On Nannuo Mountain, See learned of an Akha saying: “No coincidence, no story.” This adage happens to be true in many ways, not only regarding the colorful history of See’s own family but also in the chance encounters that led to her deeper understanding of puer tea and Akha culture for her novel. Through a contact outside of the tea business, she met the owner of Denong Tea and then Linda Louie of Bana Tea, both puer tea specialists in California. This soon led to See being invited by Louie to tag along on a tea-buying trip that spring, hiking and driving up and down the bumpy dirt roads on the tea mountains to meet the villagers and being introduced to Louie’s teacher, Vesper Chan.
“Everywhere we went, people would come up to shake Master Chan’s hand, asking for his autograph; it’s like they all knew him!” recalls See.
Because of Chan, See got to visit a puer tea fermentation warehouse, where Westerners are rarely permitted to enter. Chan is widely credited as the one who, in the 1990s, educated people in Hong Kong on how to brew and enjoy raw (sheng) puer tea at a time when most locals were only drinking ripe (shou) puer. Manufacturing cooked puer requires large, well-equipped indoor facilities, which is way beyond the means of small growers. By increasing the visibility of raw puer and aged raw puer, he indirectly helped improve the livelihoods of many small growers and ethnic-minority families.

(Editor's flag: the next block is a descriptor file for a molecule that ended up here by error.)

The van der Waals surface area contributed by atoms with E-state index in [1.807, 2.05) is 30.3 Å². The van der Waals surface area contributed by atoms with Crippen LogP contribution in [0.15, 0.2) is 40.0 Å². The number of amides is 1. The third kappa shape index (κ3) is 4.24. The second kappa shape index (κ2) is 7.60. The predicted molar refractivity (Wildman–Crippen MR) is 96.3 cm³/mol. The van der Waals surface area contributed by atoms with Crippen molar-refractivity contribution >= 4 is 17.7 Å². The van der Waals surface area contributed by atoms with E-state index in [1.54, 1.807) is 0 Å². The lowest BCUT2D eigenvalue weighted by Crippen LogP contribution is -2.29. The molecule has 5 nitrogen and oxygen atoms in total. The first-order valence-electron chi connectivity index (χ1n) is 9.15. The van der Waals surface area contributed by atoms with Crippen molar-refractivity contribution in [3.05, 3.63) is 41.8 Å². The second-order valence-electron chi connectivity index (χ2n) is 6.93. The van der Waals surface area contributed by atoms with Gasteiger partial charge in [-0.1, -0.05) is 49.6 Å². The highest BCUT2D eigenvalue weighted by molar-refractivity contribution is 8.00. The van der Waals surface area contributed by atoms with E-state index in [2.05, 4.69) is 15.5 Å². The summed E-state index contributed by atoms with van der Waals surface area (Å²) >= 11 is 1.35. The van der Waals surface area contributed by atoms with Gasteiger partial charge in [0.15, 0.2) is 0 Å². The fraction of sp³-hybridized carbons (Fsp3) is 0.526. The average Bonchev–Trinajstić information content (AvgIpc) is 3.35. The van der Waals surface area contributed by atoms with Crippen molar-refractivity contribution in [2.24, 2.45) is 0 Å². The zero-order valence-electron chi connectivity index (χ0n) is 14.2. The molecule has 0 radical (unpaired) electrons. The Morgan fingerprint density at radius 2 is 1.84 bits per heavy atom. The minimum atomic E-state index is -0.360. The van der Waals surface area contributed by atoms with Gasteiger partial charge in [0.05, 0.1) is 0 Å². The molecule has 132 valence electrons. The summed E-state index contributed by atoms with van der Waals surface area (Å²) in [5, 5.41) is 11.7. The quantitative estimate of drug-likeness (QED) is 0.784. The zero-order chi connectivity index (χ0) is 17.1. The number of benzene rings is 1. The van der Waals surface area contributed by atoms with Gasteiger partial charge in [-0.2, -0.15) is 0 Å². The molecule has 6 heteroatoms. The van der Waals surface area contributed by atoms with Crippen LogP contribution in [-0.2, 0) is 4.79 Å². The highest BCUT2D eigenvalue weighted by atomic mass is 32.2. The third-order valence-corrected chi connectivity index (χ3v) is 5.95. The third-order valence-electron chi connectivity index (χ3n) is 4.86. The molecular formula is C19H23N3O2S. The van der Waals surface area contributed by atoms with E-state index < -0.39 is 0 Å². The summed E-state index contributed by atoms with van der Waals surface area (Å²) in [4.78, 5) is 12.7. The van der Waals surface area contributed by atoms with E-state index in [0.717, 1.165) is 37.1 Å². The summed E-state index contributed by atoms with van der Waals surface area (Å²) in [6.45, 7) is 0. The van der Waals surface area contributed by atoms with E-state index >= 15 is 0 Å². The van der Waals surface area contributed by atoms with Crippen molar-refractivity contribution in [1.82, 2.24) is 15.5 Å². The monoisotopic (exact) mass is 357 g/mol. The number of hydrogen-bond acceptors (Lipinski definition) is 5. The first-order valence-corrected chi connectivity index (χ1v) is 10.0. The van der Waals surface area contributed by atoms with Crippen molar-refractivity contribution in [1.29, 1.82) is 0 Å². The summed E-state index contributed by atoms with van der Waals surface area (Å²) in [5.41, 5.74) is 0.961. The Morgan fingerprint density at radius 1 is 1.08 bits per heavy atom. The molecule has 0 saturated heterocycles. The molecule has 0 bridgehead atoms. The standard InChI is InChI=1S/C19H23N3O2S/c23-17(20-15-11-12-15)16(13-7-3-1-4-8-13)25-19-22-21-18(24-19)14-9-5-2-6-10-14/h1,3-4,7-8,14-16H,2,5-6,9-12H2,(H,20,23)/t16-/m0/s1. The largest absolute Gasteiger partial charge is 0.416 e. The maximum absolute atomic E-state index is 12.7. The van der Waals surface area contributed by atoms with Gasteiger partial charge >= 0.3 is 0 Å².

Another cherished encounter on Nannuo Mountain was with an Akha woman named Ah-bu. See spent three days with Ah-bu and her family, tasting tea in their little pavilion and learning the A to Z of puer tea: from how to pick the leaves, to how to properly wrap a puer tea cake (bing).
“I felt an instant connection with Ah-bu,” says See. “She loves to ask questions and collect folklore. It was after meeting her that I decided to focus on the Akha ethnic minority. Not only is she a puer tea expert, she is also passionate about preserving Akha culture. And I find her family story an inspiration. In her teens, she begged her family to let her go to a trade school. They were afraid that after going down the mountain, she’d never come back. Finally, they let her go, but they could only afford a quarter of the fees necessary for food at school, so she was often hungry. To help out the only way they could, her mother would send down little packets of tea for her to give to her teachers, who in turn would feed her. It got her through those times and later led her teachers to recommend she attend the new puer tea college.”
Meeting Ah-bu was an unexpected source of ideas for some of her plotlines. See is a believer that life is a journey. That often we have to “walk a bit further,” to unearth an answer to the past, find a clue for the future, or to finally encounter those we are fated to meet.
And to “walk a bit further,” in 1991, research for her memoir took See to Fong See’s home village, Dimtao, for the first time. “Not until I was on the roof of his house in China, did I suddenly have this deeper understanding of my family, and in particular, my great-grandfather.”